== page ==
Since all of this shit went down last May, Charlie and I have received no less than a dozen sobbing, 5-minute-long voice mails, fifty or more emails each, and several messages from Facebook friends and family to tell us my mom is asking them to take photos and screenshots from our pages. My mother has begged and pleaded with us to listen to her “side” and let her see Bea more often. I have listened to her story and, to be honest, it isn’t much different from what my dad told me. I explained this to her, so I guess my response was unsatisfactory. She wanted us to be shocked, horrified, disgusted, I guess. But we weren’t.

After just a few weeks with my dad as a housemate (dependent), Charlie and I agreed that we couldn’t figure out how my mom could claim she had no idea what was going on. The man is a liar, a manipulator, possibly a sociopath. If he didn’t love his cats so much, I’d think he had no conscience at all. I lost count of all the times he lied to me with a completely straight face. A few times, in the beginning, I called him out on it. “That’s not what you said yesterday, Dad, when you told me A, B, C.”
“Yes it is,” he’d respond. “I don’t know where you’re getting A, B, C. It’s X, Y, Z.”
“No, Dad. I remember it very clearly and can quote exactly what you said. It was just just a few hours ago.”
He would either laugh, saying that I was losing my mind, or throw up his hands in frustration, shouting, “Oh, okay! You know better than I do what I was saying?!”

I actually went out and bought a lock box to keep Bea’s social security card and birth certificate because there was no doubt in my mind that, given the opportunity, he would take her information and start applying for lines of credit under her name.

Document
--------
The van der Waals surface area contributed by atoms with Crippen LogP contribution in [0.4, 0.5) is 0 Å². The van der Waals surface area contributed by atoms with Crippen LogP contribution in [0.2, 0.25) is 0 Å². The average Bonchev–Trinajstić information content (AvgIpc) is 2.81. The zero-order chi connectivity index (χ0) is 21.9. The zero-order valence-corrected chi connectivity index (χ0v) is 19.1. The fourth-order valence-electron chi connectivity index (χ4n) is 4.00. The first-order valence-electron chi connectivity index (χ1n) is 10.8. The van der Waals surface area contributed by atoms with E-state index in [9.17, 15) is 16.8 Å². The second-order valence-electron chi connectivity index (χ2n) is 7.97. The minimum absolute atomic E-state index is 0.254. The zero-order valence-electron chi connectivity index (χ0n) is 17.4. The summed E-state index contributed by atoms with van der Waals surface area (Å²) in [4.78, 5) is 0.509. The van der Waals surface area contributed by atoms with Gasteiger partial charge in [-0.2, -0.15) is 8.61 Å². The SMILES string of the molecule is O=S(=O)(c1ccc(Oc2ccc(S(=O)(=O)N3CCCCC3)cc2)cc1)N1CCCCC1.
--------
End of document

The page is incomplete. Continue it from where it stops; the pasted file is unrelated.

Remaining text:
So one of my major frustrations with my mother is her lack of accountability in this entire situation. You can’t live with someone for almost 40 years and never have any clue that he’s completely lost his mind. I don’t know if he ever had it. I don’t know if PTSD played a factor. I don’t know if he’s got some form of mental health issue that’s only recently begun to rear its ugly head. I just know that you would have to be incredibly stupid or live in a serious state of denial to not see how nasty he can be.

But that’s only part of it. The most recent email to Charlie said, and I quote, “If you don’t let me come and visit, how will you know how I’m doing? If Courtney doesn’t talk to me, how will she know what’s going on with me?” Did I tell you this already? How will I know how she is? What about how I’m doing? The woman hasn’t asked anyone what’s going on with me in a year. She didn’t know I was graduating from college until my dad told her. She didn’t know I’d applied to graduate programs until Charlie mentioned it. And she didn’t know we were moving to Chicago because . . . well, I didn’t tell her. So, yeah. That one’s on me.

A lot of my gay and lesbian friends are big proponents of chosen family. Because they have to deal with their parents’ refusal to accept the lifestyle, they become closer with other people in their lives than their mom and dad, grandparents, aunts and uncles. I’m lucky to have developed some really great relationships with people in my family recently. My dad’s brother, his wife Vicki, and their kids. But I also have a lot of people in my life who mean a lot more to me than my bickering, nasty parents — one of whom would run me over with a car to steal my daughter, the other of which would run me over with a car so he could pawn my TV.